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|Title:||Replication-independent endogenous DNA double-strand breaks in saccharomyces cerevisiae model|
Harvard Medical School
|Keywords:||Agricultural and Biological Sciences;Biochemistry, Genetics and Molecular Biology;Medicine|
|Citation:||PLoS ONE. Vol.8, No.8 (2013)|
|Abstract:||© 2013 Thongsroy et al. Without exposure to any DNA-damaging agents, non-dividing eukaryotic cells carry endogenous DNA double-strand breaks (EDSBs), or Replication-Independent (RIND)-EDSBs. In human cells, RIND-EDSBs are enriched in the methylated heterochromatic areas of the genome and are repaired by an ATM-dependent non-homologous end-joining pathway (NHEJ). Here, we showed that Saccharomyces cerevisiae similarly possess RIND-EDSBs. Various levels of EDSBs were detected during different phases of the cell cycle, including G0. Using a collection of mutant yeast strains, we investigated various DNA metabolic and DNA repair pathways that might be involved in the maintenance of RIND-EDSB levels. We found that the RIND-EDSB levels increased significantly in yeast strains lacking proteins involved in NHEJ DNA repair and in suppression of heterochromatin formation. RIND-EDSB levels were also upregulated when genes encoding histone deacetylase, endonucleases, topoisomerase, and DNA repair regulators were deleted. In contrast, RIND-EDSB levels were downregulated in the mutants that lack chromatin-condensing proteins, such as the high-mobility group box proteins, and Sir2. Likewise, RIND-EDSB levels were also decreased in human cells lacking HMGB1. Therefore, we conclude that the genomic levels of RIND-EDSBs are evolutionally conserved, dynamically regulated, and may be influenced by genome topology, chromatin structure, and the efficiency of DNA repair systems.|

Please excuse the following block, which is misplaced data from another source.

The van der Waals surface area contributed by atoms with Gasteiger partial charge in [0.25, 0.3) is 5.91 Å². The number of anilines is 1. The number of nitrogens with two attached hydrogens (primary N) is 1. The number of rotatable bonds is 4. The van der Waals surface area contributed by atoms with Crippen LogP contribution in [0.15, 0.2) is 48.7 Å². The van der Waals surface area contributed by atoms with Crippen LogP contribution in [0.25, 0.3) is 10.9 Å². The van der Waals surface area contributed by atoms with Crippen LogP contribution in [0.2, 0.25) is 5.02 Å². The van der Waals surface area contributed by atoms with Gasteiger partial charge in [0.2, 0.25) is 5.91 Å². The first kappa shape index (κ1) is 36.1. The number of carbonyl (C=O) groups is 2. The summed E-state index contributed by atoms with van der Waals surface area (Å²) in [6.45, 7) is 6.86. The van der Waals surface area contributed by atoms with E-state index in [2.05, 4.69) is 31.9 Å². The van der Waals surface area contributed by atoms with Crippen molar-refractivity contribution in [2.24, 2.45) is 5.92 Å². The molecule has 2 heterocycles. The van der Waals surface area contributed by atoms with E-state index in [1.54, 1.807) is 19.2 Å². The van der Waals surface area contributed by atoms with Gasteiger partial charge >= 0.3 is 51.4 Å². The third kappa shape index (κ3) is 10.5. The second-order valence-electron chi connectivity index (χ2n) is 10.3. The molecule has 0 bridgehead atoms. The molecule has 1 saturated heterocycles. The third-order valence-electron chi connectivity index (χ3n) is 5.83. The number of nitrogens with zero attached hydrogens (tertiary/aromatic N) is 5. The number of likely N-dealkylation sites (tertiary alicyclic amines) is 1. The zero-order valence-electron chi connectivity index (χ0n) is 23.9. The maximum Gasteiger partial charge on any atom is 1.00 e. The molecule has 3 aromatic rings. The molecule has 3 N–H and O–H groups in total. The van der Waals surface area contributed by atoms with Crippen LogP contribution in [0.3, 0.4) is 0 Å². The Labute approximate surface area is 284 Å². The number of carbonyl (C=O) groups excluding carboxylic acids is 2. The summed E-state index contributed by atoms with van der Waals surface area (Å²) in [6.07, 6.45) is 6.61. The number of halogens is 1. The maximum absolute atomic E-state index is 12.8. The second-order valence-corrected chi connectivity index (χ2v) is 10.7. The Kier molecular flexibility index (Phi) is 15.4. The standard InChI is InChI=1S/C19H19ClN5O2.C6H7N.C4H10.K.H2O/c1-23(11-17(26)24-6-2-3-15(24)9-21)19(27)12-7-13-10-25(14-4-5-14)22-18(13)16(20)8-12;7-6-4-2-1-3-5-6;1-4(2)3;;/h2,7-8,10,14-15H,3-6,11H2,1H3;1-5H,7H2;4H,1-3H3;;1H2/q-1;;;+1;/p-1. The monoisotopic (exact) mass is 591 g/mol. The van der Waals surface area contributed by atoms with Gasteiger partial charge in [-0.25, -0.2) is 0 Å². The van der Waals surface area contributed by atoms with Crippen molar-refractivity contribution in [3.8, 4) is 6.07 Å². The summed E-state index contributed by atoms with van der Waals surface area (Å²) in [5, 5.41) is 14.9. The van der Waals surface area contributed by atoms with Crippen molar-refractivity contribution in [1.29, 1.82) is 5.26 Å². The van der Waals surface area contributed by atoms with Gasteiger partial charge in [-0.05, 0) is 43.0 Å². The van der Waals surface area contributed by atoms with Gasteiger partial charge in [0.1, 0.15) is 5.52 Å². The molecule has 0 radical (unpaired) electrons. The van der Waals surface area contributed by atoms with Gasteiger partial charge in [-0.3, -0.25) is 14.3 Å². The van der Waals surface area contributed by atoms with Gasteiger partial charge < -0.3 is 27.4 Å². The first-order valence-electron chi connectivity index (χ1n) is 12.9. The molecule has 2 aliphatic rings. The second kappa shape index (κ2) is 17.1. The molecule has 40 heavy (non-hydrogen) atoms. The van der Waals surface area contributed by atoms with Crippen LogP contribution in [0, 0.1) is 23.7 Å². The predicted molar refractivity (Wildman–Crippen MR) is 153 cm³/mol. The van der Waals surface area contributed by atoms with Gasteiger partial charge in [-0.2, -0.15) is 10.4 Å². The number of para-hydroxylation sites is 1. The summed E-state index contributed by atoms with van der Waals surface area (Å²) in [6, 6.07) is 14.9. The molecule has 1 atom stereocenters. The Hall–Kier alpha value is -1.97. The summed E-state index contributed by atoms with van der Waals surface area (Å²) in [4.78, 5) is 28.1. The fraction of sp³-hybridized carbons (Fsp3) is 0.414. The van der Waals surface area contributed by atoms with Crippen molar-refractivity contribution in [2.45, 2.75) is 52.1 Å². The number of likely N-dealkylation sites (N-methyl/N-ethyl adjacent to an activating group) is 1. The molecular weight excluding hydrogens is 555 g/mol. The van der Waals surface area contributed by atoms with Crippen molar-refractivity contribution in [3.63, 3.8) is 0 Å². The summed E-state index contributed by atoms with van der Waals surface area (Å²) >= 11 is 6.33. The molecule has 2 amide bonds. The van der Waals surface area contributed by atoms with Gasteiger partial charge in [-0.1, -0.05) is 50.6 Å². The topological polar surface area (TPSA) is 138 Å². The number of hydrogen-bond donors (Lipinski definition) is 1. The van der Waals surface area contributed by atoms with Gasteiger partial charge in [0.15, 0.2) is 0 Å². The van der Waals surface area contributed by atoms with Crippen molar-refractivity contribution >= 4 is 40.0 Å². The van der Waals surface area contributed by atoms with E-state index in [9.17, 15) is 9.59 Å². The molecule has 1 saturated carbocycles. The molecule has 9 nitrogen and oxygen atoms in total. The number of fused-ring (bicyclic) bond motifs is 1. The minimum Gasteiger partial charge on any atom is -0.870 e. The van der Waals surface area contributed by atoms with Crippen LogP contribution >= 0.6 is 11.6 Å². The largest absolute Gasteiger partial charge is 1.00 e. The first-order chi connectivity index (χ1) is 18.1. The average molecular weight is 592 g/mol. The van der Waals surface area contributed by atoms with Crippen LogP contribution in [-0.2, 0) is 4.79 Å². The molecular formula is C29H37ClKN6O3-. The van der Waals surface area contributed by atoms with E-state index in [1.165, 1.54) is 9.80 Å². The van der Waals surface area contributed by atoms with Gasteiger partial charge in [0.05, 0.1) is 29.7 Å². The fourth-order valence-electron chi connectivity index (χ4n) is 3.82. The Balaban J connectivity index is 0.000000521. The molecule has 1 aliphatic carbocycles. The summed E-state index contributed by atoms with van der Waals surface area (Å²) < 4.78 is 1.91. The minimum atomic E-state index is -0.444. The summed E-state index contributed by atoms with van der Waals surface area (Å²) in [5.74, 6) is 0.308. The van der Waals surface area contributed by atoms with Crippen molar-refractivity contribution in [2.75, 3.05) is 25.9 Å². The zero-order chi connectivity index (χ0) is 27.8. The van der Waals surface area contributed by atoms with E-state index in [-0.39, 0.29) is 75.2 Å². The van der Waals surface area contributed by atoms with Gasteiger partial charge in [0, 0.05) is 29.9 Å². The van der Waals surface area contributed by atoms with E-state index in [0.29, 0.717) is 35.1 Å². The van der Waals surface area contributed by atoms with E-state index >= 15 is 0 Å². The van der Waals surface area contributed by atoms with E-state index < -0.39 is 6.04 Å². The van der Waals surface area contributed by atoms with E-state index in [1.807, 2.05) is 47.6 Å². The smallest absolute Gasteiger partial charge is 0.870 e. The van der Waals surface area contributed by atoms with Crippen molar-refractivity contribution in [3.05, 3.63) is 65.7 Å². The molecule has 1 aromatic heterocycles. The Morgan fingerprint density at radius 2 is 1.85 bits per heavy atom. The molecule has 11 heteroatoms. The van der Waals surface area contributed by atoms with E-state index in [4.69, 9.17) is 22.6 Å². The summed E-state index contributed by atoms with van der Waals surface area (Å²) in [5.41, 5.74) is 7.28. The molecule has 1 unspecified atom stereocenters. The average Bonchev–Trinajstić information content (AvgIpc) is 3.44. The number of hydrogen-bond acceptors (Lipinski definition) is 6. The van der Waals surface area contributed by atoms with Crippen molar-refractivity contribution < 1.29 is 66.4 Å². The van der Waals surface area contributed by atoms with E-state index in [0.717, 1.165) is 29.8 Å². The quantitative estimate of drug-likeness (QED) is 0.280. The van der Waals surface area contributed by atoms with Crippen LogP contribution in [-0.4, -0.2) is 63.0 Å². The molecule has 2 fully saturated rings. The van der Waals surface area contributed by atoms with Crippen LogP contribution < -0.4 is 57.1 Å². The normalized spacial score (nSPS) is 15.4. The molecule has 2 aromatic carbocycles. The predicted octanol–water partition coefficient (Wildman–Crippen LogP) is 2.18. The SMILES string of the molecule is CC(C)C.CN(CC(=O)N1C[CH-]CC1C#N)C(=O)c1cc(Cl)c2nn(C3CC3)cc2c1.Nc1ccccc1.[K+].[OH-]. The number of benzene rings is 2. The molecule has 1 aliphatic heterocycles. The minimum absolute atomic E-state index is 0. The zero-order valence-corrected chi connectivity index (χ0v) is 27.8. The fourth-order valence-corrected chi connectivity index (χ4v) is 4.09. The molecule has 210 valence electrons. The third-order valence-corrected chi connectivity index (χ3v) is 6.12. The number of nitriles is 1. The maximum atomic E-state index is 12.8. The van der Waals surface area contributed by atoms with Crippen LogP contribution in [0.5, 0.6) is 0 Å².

|Appears in Collections:||Scopus 2011-2015|
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